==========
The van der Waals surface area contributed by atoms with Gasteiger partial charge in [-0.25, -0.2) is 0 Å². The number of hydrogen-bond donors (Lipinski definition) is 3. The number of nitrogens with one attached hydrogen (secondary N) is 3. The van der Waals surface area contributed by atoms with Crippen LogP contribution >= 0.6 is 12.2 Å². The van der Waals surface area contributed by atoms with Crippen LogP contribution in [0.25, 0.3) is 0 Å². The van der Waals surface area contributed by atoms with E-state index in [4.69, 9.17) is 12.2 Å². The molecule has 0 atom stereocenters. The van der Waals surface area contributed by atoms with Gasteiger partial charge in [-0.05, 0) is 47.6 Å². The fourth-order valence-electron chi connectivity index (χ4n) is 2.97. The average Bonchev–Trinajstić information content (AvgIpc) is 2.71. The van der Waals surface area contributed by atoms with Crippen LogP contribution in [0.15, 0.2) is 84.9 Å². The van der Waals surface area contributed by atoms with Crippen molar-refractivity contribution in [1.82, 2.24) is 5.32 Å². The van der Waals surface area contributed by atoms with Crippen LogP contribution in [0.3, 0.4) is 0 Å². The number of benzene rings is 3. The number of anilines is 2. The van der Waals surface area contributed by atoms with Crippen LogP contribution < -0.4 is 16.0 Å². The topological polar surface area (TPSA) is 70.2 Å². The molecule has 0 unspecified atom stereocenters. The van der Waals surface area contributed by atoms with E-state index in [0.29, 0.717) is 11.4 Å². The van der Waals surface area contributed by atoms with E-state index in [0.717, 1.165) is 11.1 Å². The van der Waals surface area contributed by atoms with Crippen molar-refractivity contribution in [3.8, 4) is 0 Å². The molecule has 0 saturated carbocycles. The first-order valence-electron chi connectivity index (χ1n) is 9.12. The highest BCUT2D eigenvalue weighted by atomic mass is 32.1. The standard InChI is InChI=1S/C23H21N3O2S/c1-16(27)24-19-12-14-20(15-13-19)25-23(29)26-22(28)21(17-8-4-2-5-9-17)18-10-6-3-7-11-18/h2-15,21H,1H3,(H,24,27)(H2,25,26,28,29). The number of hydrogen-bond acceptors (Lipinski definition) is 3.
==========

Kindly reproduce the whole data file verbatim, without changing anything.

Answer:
The van der Waals surface area contributed by atoms with Gasteiger partial charge in [-0.25, -0.2) is 0 Å². The number of hydrogen-bond donors (Lipinski definition) is 3. The number of nitrogens with one attached hydrogen (secondary N) is 3. The van der Waals surface area contributed by atoms with Crippen LogP contribution >= 0.6 is 12.2 Å². The van der Waals surface area contributed by atoms with Crippen LogP contribution in [0.25, 0.3) is 0 Å². The van der Waals surface area contributed by atoms with E-state index in [4.69, 9.17) is 12.2 Å². The molecule has 0 atom stereocenters. The van der Waals surface area contributed by atoms with Gasteiger partial charge in [-0.05, 0) is 47.6 Å². The fourth-order valence-electron chi connectivity index (χ4n) is 2.97. The average Bonchev–Trinajstić information content (AvgIpc) is 2.71. The van der Waals surface area contributed by atoms with Crippen LogP contribution in [0.15, 0.2) is 84.9 Å². The van der Waals surface area contributed by atoms with Crippen molar-refractivity contribution in [1.82, 2.24) is 5.32 Å². The van der Waals surface area contributed by atoms with Crippen LogP contribution in [0.3, 0.4) is 0 Å². The number of benzene rings is 3. The number of anilines is 2. The van der Waals surface area contributed by atoms with Crippen LogP contribution < -0.4 is 16.0 Å². The topological polar surface area (TPSA) is 70.2 Å². The molecule has 0 unspecified atom stereocenters. The van der Waals surface area contributed by atoms with E-state index in [0.29, 0.717) is 11.4 Å². The van der Waals surface area contributed by atoms with E-state index in [0.717, 1.165) is 11.1 Å². The van der Waals surface area contributed by atoms with Crippen molar-refractivity contribution in [3.8, 4) is 0 Å². The molecule has 0 saturated carbocycles. The first-order valence-electron chi connectivity index (χ1n) is 9.12. The highest BCUT2D eigenvalue weighted by atomic mass is 32.1. The standard InChI is InChI=1S/C23H21N3O2S/c1-16(27)24-19-12-14-20(15-13-19)25-23(29)26-22(28)21(17-8-4-2-5-9-17)18-10-6-3-7-11-18/h2-15,21H,1H3,(H,24,27)(H2,25,26,28,29). The number of hydrogen-bond acceptors (Lipinski definition) is 3.